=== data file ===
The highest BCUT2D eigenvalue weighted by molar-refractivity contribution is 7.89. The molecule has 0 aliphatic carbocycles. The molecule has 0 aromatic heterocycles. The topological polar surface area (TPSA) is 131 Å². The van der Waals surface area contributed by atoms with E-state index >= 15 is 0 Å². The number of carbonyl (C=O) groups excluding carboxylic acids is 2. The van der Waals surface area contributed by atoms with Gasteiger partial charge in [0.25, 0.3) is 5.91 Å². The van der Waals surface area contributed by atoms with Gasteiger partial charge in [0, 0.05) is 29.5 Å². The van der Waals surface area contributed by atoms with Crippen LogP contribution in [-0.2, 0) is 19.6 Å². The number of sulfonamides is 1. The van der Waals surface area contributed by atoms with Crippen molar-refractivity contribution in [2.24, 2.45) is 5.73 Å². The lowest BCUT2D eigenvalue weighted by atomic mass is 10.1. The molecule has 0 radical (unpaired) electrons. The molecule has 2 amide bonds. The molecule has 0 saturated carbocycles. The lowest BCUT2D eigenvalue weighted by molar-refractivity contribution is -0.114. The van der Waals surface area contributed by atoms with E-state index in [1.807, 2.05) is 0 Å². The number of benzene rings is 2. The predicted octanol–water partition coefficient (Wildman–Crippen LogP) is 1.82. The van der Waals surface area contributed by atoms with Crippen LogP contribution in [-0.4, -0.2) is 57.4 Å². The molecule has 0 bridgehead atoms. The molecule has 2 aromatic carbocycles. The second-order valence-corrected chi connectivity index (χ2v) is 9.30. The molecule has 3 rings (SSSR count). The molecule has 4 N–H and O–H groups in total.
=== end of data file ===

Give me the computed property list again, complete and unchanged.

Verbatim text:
The highest BCUT2D eigenvalue weighted by molar-refractivity contribution is 7.89. The molecule has 0 aliphatic carbocycles. The molecule has 0 aromatic heterocycles. The topological polar surface area (TPSA) is 131 Å². The van der Waals surface area contributed by atoms with E-state index >= 15 is 0 Å². The number of carbonyl (C=O) groups excluding carboxylic acids is 2. The van der Waals surface area contributed by atoms with Gasteiger partial charge in [0.25, 0.3) is 5.91 Å². The van der Waals surface area contributed by atoms with Gasteiger partial charge in [0, 0.05) is 29.5 Å². The van der Waals surface area contributed by atoms with Crippen LogP contribution in [-0.2, 0) is 19.6 Å². The number of sulfonamides is 1. The van der Waals surface area contributed by atoms with Crippen molar-refractivity contribution in [2.24, 2.45) is 5.73 Å². The lowest BCUT2D eigenvalue weighted by atomic mass is 10.1. The molecule has 0 radical (unpaired) electrons. The molecule has 2 amide bonds. The molecule has 0 saturated carbocycles. The lowest BCUT2D eigenvalue weighted by molar-refractivity contribution is -0.114. The van der Waals surface area contributed by atoms with E-state index in [1.807, 2.05) is 0 Å². The number of benzene rings is 2. The predicted octanol–water partition coefficient (Wildman–Crippen LogP) is 1.82. The van der Waals surface area contributed by atoms with Crippen LogP contribution in [-0.4, -0.2) is 57.4 Å². The molecule has 0 bridgehead atoms. The molecule has 2 aromatic carbocycles. The second-order valence-corrected chi connectivity index (χ2v) is 9.30. The molecule has 3 rings (SSSR count). The molecule has 4 N–H and O–H groups in total.